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“Tahoe jurisdictions and transportation officials have struggled for decades to address traffic at Lake Tahoe,” said Darcie Goodman Collins, PhD, the League’s chief executive officer. “By bringing microtransit to South Tahoe, we’re making Tahoe a laboratory for testing the next generation of transportation solutions.”
Quick facts about the pilot program:
- Chariot will operate frequent shuttles along a route connecting the Stateline casino corridor to Lakeview Commons in South Lake Tahoe. Each air-conditioned shuttle seats 14.
- To ride the microtransit shuttles, people can download the app from chariot.com/download. Riders book a seat using the app and then show their mobile device to the driver.
- From its July 9 launch through July 16, all rides will be completely free. For the remainder of the 90-day program, shuttle seats will cost $3 per trip.
Recently, scientists with UC Davis - Tahoe Environmental Research Center announced that Lake Tahoe had its lowest annual average water clarity in history. Along with the impacts of climate change and recent extreme weather swings, pollution from roads has been among the leading contributors to clarity loss.
As part of its mission to protect Lake Tahoe’s world-famous water clarity and quality, the League is anchoring the three-month pilot program at South Tahoe. League experts are providing technical assistance to navigate Tahoe decision-making processes and regional transportation policies to ensure the effectiveness of the service.
"At Chariot, one of our major initiatives is to provide a solution to combat congestion in the areas that need it most,” said Chariot CEO Dan Grossman. "We're looking forward to helping visitors and the local community easily get around South Tahoe, and being another sustainable transportation option people can rely on in the greater area."
With its estimated 24 million annual visitors, Lake Tahoe accommodates more tourism than the top three national parks combined. The League has been pushing for transportation pilots at Tahoe, including the launch of dockless bike share in 2017, to explore solutions to curb traffic-related pollution. Its work to launch microtransit stemmed from the nonprofit advocacy organization’s role facilitating bi-state transportation discussions between California and Nevada.
The League is collaborating with local business leaders to ensure microtransit succeeds, with significant support from the Beach Retreat & Lodge and Round Hill Pines Resort. Local planners with the Tahoe Regional Planning Agency and the City of South Lake Tahoe have contributed their expertise to ensure that the transit routes are well-planned. Under the terms of the pilot, Chariot will also collect data from its vehicles’ on-board GPS systems and share it with the League, Tahoe’s local jurisdictions, TRPA and the Tahoe Transportation District.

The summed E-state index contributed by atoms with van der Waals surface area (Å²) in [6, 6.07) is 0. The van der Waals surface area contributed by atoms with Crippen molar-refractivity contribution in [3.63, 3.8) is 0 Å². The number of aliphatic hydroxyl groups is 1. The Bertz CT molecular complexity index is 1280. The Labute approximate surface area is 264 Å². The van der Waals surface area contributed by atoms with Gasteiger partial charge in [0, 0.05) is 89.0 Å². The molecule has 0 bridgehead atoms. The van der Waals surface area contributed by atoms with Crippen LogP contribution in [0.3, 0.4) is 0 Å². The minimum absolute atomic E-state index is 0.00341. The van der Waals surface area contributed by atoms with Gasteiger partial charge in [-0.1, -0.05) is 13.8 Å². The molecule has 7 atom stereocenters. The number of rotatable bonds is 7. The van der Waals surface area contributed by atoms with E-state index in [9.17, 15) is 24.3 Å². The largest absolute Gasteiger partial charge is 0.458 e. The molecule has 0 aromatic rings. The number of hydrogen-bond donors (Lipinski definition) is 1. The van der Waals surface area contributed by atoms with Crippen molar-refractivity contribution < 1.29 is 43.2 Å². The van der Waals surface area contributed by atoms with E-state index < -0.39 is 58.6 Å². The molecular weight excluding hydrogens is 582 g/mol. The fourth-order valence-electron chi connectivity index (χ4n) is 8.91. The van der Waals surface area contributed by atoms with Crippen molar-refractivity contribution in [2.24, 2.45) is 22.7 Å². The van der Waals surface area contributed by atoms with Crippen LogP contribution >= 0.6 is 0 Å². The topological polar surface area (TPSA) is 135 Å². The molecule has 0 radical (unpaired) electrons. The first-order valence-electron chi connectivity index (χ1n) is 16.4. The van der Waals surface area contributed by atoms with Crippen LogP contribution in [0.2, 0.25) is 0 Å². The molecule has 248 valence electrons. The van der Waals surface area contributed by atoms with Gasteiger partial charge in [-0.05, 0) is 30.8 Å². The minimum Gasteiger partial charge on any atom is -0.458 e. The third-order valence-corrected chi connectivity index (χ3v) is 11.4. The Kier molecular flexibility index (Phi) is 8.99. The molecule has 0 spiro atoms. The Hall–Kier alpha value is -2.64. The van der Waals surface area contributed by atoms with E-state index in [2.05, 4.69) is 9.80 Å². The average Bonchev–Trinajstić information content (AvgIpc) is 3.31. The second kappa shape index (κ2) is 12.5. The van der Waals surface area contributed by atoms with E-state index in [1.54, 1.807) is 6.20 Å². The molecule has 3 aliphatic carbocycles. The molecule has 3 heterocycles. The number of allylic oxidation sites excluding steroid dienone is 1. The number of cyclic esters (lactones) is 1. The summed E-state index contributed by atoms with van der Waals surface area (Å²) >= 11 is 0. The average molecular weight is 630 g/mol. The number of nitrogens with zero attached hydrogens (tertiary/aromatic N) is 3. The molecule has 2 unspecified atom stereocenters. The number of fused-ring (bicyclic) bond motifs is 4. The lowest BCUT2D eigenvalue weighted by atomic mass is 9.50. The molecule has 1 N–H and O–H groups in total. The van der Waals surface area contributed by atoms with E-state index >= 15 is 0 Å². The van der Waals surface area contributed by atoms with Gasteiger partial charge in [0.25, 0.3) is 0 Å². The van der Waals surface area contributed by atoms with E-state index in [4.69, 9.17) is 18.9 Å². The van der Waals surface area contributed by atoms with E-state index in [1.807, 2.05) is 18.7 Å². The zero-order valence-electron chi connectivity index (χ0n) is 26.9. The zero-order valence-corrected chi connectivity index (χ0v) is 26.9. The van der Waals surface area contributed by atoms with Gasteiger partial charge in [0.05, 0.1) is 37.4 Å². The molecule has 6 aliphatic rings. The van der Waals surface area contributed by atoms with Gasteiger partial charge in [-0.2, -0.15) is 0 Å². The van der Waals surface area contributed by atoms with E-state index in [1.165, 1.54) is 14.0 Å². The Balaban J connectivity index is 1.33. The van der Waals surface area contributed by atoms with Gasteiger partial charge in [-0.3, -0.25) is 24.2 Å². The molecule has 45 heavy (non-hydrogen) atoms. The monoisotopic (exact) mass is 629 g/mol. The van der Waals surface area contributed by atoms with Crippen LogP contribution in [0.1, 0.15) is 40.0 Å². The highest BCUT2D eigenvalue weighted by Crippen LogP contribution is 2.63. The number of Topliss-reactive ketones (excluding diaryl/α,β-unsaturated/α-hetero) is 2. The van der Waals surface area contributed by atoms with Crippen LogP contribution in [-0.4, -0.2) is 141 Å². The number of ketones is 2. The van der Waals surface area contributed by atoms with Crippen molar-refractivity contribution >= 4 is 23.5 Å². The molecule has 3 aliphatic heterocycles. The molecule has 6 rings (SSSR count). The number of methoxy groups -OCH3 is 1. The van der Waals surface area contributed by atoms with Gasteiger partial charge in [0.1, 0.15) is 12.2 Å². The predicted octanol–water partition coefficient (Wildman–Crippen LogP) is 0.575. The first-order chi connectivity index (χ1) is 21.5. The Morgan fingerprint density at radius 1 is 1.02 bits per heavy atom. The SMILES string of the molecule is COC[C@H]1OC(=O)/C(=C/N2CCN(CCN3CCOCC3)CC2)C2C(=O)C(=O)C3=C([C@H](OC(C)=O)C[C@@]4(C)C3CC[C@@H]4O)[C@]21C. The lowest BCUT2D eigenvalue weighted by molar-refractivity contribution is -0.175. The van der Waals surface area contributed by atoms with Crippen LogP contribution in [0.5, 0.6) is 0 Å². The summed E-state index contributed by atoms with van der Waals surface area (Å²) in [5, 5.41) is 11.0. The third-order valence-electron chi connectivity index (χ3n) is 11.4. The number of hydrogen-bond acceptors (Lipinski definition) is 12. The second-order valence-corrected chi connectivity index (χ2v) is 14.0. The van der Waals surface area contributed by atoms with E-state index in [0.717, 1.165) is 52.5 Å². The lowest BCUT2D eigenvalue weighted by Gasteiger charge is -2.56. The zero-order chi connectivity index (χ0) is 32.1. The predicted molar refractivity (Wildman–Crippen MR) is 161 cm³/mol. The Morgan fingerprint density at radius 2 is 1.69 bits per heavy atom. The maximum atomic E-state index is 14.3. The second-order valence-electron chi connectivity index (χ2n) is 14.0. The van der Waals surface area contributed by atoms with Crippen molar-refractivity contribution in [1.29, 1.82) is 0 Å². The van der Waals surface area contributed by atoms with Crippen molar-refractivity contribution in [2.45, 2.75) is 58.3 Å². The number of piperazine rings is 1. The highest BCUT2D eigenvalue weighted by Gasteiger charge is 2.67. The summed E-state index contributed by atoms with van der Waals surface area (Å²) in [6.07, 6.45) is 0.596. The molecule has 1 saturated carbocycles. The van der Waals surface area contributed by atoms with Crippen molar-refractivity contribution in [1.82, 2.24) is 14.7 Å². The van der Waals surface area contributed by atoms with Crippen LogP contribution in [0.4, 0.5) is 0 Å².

“Meeting the travel needs of Lake Tahoe’s visitors is going to require a wide range of transportation services. TRPA is excited to work with the League to Save Lake Tahoe in this public-private partnership. This pilot project is testing new services that will complement Lake Tahoe’s existing transit providers and help give people more options to get around without having to drive their cars,” said Joanne S. Marchetta, executive director of TRPA.
In addition to central destinations in the busiest tourist hubs, stops on the route were chosen to provide linkages to local bike trails and the Tahoe Transportation District’s public transit routes. South Tahoe’s bike share service—which the League partnered with LimeBike to launch in 2017—will enable Chariot riders to extend their trip onto the system’s dockless rental bicycles and electric scooters.
The League and Chariot will also be partnering with the Lake Tahoe Visitors Authority during the American Century Celebrity Golf Championship Tournament, ensuring that the microtransit service helps to support the more than 50,000 attendees to the nationally famous golf event.
In addition to bringing transportation pilot programs to Tahoe, the League advocates for complementary tactics to reduce pollution from transportation at Tahoe, including new transit connections from Tahoe to the San Francisco Bay Area, Sacramento and Reno and improved community planning to make Tahoe’s neighborhoods easier to navigate by bus, on foot or by bicycle.
“Tahoe’s traffic problems have been studied for decades, but we need solutions now,” said Patterson. “Just like bike share, this pilot lets us test one more way to give people better transportation choices.”
About the League to Save Lake Tahoe
The League to Save Lake Tahoe, also known by the slogan “Keep Tahoe Blue,” is Tahoe's oldest and largest nonprofit environmental advocacy organization. The League is dedicated to community engagement and education, and collaborating to find solutions to Tahoe's environmental challenges. The League's main campaigns include combatting pollution, promoting restoration, tackling invasive species and protecting Tahoe's shoreline. Learn more at keeptahoeblue.org.
Chariot is reinventing transportation with a microtransit solution that is fast, reliable and affordable for people living in today’s cities. Riders can easily reserve a seat on a Chariot via the iOS or Android app, and hop on one of the company’s 14-passenger Ford Transit vehicles operated by friendly, professional employee drivers. After launching in San Francisco in 2014, the company participated in Y Combinator’s Winter 2015 class and was acquired in September 2016 by Ford Smart Mobility to serve as the cornerstone for its global shuttle services business. Chariot runs more than 100 daily routes serving San Francisco, New York, Austin, Seattle, Columbus and London. For more information, visit www.chariot.com.